Henry Ford famously said: “That which can be measured, can be managed.” When he met with his company’s sales managers approximately a century ago, he told them that he could get the best out of them by telling them to do their best, but rather, he set specific goals that: (1) were few in number so that focus would not stray; (2) were measurable; (3) contained a deadline; (4) were tangible and realistic; and (5) resulted in an award if they were met. Notably, he would offer $500 sales bonuses to any executive who could achieve a monthly sales goal of $10,000, and then he would add an additional $100 bonus for each goal level reached above that.
With investing in publicly traded stocks, it is tricky to set a specific goal because so much is out of your control and the best targets focus as exclusively as they can on factors within the control of the participant. If you try to increase your net worth by X% per year, you will be dwarfed by a down year like 2009. Or, a rising year like we have seen the past decade will make you think you’re doing something when really it is just valuation rises taking you upward.
Likewise, measuring yourself in terms of total dividend income can be erroneous if they focus you to prioritize a business with higher yields and lower growth over a company that offers a better growth profile but lower starting dividend yield.
The only metric you can truly control is your savings rate, and I would argue that real wealth is on the fast-track to creation when a household can invest 20% of its household income into investments each year, with the goal of a minimum of $1,000 set aside for investments throughout one’s investing career. Investing below that figure should not be cause for despair, as even a few hundred dollars invested into Abbott Laboratories sixty years ago resulted in multi-million dollar balances by the end of one’s lifetime, but I do think $1,000 per month is the benchmark for trying to transition from middle class to upper-middle class within a generation of one’s lifetime.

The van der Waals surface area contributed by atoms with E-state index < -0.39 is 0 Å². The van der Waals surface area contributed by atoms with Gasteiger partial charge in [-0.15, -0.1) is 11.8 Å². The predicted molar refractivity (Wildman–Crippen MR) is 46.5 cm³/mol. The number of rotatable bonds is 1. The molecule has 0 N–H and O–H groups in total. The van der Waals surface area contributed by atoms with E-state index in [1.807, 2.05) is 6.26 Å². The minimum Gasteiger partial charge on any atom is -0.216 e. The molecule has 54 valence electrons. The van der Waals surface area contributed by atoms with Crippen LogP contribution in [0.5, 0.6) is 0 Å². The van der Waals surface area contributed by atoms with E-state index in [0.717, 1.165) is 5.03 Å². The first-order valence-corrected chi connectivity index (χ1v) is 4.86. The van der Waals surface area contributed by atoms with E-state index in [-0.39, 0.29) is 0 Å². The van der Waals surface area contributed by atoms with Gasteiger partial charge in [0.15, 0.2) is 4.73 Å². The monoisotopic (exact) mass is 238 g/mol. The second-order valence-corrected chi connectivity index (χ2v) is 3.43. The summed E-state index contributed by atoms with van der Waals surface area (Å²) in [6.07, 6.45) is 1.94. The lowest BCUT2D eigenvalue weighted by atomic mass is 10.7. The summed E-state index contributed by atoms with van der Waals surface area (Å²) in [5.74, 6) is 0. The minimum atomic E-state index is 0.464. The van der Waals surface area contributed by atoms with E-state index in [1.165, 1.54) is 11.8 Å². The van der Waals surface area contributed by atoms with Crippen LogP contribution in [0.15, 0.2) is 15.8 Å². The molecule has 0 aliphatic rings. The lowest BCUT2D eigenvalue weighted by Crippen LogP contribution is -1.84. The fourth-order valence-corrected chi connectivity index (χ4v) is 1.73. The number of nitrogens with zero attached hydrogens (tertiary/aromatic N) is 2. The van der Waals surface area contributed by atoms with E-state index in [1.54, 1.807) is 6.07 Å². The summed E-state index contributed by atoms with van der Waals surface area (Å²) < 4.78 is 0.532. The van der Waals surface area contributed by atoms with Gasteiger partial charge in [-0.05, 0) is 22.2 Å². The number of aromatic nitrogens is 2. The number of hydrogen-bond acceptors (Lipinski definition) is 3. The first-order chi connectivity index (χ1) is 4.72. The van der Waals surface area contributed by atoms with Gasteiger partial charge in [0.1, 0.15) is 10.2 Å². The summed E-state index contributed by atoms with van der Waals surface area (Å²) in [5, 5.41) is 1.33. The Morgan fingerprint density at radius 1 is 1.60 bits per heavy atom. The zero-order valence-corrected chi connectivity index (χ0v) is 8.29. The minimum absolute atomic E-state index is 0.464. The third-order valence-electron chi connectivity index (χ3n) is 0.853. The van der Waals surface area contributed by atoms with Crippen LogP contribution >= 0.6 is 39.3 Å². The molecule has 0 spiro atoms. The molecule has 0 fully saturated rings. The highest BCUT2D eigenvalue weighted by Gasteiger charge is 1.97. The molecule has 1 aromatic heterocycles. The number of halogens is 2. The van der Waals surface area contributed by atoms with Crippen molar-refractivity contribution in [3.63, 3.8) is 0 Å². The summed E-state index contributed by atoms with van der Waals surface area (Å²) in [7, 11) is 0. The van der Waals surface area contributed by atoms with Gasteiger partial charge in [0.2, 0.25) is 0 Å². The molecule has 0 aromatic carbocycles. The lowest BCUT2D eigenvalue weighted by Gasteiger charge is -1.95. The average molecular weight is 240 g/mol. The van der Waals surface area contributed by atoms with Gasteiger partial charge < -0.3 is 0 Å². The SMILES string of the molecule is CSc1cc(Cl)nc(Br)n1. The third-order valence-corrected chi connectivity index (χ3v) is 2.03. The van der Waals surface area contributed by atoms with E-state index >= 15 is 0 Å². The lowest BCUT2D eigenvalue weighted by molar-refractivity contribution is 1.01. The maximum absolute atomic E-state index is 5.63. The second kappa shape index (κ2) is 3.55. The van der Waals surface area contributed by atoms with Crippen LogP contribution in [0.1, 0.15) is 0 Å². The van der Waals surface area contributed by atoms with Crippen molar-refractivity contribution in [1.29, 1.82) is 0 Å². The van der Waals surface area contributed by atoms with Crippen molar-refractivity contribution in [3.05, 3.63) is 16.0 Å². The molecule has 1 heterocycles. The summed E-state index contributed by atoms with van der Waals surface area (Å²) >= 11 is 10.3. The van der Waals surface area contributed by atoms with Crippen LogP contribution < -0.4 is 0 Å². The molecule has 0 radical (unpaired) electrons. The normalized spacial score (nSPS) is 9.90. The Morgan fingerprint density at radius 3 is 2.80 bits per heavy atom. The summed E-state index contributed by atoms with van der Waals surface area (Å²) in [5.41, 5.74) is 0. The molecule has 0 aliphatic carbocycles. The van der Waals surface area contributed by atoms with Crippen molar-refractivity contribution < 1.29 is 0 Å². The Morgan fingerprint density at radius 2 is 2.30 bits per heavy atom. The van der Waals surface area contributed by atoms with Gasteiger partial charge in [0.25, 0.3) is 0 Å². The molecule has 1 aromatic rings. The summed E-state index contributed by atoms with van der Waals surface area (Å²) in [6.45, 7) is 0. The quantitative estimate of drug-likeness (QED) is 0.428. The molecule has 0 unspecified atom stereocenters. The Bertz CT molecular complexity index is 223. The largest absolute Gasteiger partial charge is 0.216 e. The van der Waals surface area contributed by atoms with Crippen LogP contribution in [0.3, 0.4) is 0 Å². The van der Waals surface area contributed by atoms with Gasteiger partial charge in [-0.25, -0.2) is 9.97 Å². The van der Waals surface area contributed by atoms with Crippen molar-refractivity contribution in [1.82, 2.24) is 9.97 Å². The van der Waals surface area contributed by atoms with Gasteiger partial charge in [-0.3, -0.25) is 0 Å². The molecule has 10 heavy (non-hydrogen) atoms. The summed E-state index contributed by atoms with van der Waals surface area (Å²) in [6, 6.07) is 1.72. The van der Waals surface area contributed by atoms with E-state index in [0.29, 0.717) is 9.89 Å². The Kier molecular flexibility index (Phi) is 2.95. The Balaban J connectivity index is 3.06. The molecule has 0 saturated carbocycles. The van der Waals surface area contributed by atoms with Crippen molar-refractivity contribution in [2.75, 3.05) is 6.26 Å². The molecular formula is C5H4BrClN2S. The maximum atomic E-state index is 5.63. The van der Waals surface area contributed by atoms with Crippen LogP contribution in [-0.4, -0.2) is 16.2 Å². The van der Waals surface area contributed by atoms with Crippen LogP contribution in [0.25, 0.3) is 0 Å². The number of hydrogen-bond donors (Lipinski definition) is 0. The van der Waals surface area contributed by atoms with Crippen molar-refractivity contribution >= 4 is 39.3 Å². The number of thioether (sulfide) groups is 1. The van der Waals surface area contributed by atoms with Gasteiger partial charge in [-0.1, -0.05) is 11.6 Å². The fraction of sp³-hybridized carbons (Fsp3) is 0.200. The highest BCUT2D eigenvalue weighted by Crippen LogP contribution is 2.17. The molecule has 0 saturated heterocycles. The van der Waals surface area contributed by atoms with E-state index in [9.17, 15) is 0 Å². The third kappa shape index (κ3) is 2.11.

One of my favorite concepts, though it has obvious limitations, is trying to fill your investment portfolio with a collection of a dozen or two businesses that each generate $1,000 per year in dividends.
This type of engineering is possible with a steady business like Coca-Cola. One possible goal for the investor might be, “I want to get my hands on $1,000 per share in dividends from Coca-Cola by 2025.” The nice thing about such a strategy is that, once part of the foundation is laid, dividend growth can work together with the initial shares to get you on track towards the goal.
First, I would figure out where I expect Coca-Cola’s dividend to be in 2025. My guess is that the present $1.60 per share dividend will increase to $2.34 per share by that time. If the goal is to reach $1,000 in KO dividend income by 2025, with an expected payout ratio of $2.34 per share, it will require 427 shares. With prices hovering around $50 per share, it would require approximately $20,000 laid out between now and then to reach the goal, with some modifications for price swings one way or the other. It’s about 6.5 years until the close of 2025. It means you would need to acquire approximately $3,000 per year in Coca-Cola stock between now and then for you to reach the goal of $1,000 dividends by 2025. Execute that strategy twenty times with similarly situated companies, and boom, you’ve got as much financial security as can be found this side of government pensions.
Maybe your starter company is Philip Morris International. Or Chevron. Or Apple. Or maybe you measure yourself by acquiring $1,000 per year in “earnings yield” by acquiring shares of Alphabet or Berkshire Hathaway. Or maybe its a set number of S&P 500 Index shares in your company’s 401(k) plan. Given this strategy’s obvious shortcomings due to overcommitment biases and theoretical scenarios for suboptimality, I would recommend that you tailor it accordingly. I mention it, though, because a theoretically imperfect measurement tool for building wealth is still better than sleepwalking through life with no deliberate plan.
You will get the best out of yourself when your goal is specific, measurable, and has a deadline.